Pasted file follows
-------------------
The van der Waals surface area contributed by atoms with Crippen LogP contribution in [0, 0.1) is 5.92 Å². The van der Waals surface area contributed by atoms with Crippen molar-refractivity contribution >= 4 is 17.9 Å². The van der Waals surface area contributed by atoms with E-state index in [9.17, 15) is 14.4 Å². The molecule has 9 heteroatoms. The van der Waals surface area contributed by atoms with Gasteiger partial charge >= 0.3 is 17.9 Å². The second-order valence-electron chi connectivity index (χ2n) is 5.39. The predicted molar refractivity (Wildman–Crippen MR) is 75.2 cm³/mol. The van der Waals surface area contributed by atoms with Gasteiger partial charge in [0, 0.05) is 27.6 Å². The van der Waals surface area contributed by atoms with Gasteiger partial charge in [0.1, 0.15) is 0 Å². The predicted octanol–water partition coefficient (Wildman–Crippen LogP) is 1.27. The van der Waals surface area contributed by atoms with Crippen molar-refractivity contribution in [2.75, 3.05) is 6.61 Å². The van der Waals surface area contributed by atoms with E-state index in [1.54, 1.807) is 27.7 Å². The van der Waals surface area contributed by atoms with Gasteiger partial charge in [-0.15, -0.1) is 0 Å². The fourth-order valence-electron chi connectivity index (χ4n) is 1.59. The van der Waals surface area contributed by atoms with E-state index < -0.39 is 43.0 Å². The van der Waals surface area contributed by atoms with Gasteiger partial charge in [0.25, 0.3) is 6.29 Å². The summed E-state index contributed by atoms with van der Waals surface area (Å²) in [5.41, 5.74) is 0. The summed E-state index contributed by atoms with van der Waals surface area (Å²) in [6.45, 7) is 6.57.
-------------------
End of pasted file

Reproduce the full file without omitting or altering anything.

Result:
The van der Waals surface area contributed by atoms with Crippen LogP contribution in [0, 0.1) is 5.92 Å². The van der Waals surface area contributed by atoms with Crippen molar-refractivity contribution >= 4 is 17.9 Å². The van der Waals surface area contributed by atoms with E-state index in [9.17, 15) is 14.4 Å². The molecule has 9 heteroatoms. The van der Waals surface area contributed by atoms with Gasteiger partial charge >= 0.3 is 17.9 Å². The second-order valence-electron chi connectivity index (χ2n) is 5.39. The predicted molar refractivity (Wildman–Crippen MR) is 75.2 cm³/mol. The van der Waals surface area contributed by atoms with Gasteiger partial charge in [0, 0.05) is 27.6 Å². The van der Waals surface area contributed by atoms with Gasteiger partial charge in [0.1, 0.15) is 0 Å². The predicted octanol–water partition coefficient (Wildman–Crippen LogP) is 1.27. The van der Waals surface area contributed by atoms with Crippen molar-refractivity contribution in [2.75, 3.05) is 6.61 Å². The van der Waals surface area contributed by atoms with E-state index in [1.54, 1.807) is 27.7 Å². The van der Waals surface area contributed by atoms with Gasteiger partial charge in [-0.15, -0.1) is 0 Å². The fourth-order valence-electron chi connectivity index (χ4n) is 1.59. The van der Waals surface area contributed by atoms with E-state index < -0.39 is 43.0 Å². The van der Waals surface area contributed by atoms with Gasteiger partial charge in [0.25, 0.3) is 6.29 Å². The summed E-state index contributed by atoms with van der Waals surface area (Å²) in [5.41, 5.74) is 0. The summed E-state index contributed by atoms with van der Waals surface area (Å²) in [6.45, 7) is 6.57.